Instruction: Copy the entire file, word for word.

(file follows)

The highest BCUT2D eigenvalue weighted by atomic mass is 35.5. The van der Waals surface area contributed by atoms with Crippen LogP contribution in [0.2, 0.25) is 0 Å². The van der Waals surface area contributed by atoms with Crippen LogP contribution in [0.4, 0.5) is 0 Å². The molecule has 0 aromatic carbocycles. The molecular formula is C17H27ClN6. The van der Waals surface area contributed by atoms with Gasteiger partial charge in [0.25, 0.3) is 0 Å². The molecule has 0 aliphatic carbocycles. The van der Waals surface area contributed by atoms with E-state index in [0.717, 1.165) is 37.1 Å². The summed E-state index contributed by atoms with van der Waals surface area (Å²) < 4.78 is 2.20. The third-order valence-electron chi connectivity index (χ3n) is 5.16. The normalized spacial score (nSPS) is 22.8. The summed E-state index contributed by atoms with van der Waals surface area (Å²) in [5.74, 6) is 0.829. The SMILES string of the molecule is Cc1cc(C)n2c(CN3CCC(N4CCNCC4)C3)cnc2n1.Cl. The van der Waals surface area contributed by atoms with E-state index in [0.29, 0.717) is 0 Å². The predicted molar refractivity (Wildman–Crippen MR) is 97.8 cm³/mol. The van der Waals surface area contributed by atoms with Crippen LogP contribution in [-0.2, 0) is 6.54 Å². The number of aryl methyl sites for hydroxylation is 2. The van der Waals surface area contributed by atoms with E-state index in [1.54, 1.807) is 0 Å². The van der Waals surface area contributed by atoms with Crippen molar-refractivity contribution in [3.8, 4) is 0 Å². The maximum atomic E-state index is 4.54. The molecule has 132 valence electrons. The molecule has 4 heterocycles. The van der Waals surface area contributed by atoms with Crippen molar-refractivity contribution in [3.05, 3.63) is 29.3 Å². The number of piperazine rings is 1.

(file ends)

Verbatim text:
The highest BCUT2D eigenvalue weighted by atomic mass is 35.5. The van der Waals surface area contributed by atoms with Crippen LogP contribution in [0.2, 0.25) is 0 Å². The van der Waals surface area contributed by atoms with Crippen LogP contribution in [0.4, 0.5) is 0 Å². The molecule has 0 aromatic carbocycles. The molecular formula is C17H27ClN6. The van der Waals surface area contributed by atoms with Gasteiger partial charge in [0.25, 0.3) is 0 Å². The molecule has 0 aliphatic carbocycles. The van der Waals surface area contributed by atoms with E-state index in [0.717, 1.165) is 37.1 Å². The summed E-state index contributed by atoms with van der Waals surface area (Å²) < 4.78 is 2.20. The third-order valence-electron chi connectivity index (χ3n) is 5.16. The normalized spacial score (nSPS) is 22.8. The summed E-state index contributed by atoms with van der Waals surface area (Å²) in [5.74, 6) is 0.829. The SMILES string of the molecule is Cc1cc(C)n2c(CN3CCC(N4CCNCC4)C3)cnc2n1.Cl. The van der Waals surface area contributed by atoms with E-state index in [0.29, 0.717) is 0 Å². The predicted molar refractivity (Wildman–Crippen MR) is 97.8 cm³/mol. The van der Waals surface area contributed by atoms with Crippen LogP contribution in [-0.2, 0) is 6.54 Å². The number of aryl methyl sites for hydroxylation is 2. The van der Waals surface area contributed by atoms with E-state index in [1.54, 1.807) is 0 Å². The van der Waals surface area contributed by atoms with Crippen molar-refractivity contribution in [3.8, 4) is 0 Å². The maximum atomic E-state index is 4.54. The molecule has 132 valence electrons. The molecule has 4 heterocycles. The van der Waals surface area contributed by atoms with Crippen molar-refractivity contribution in [3.05, 3.63) is 29.3 Å². The number of piperazine rings is 1.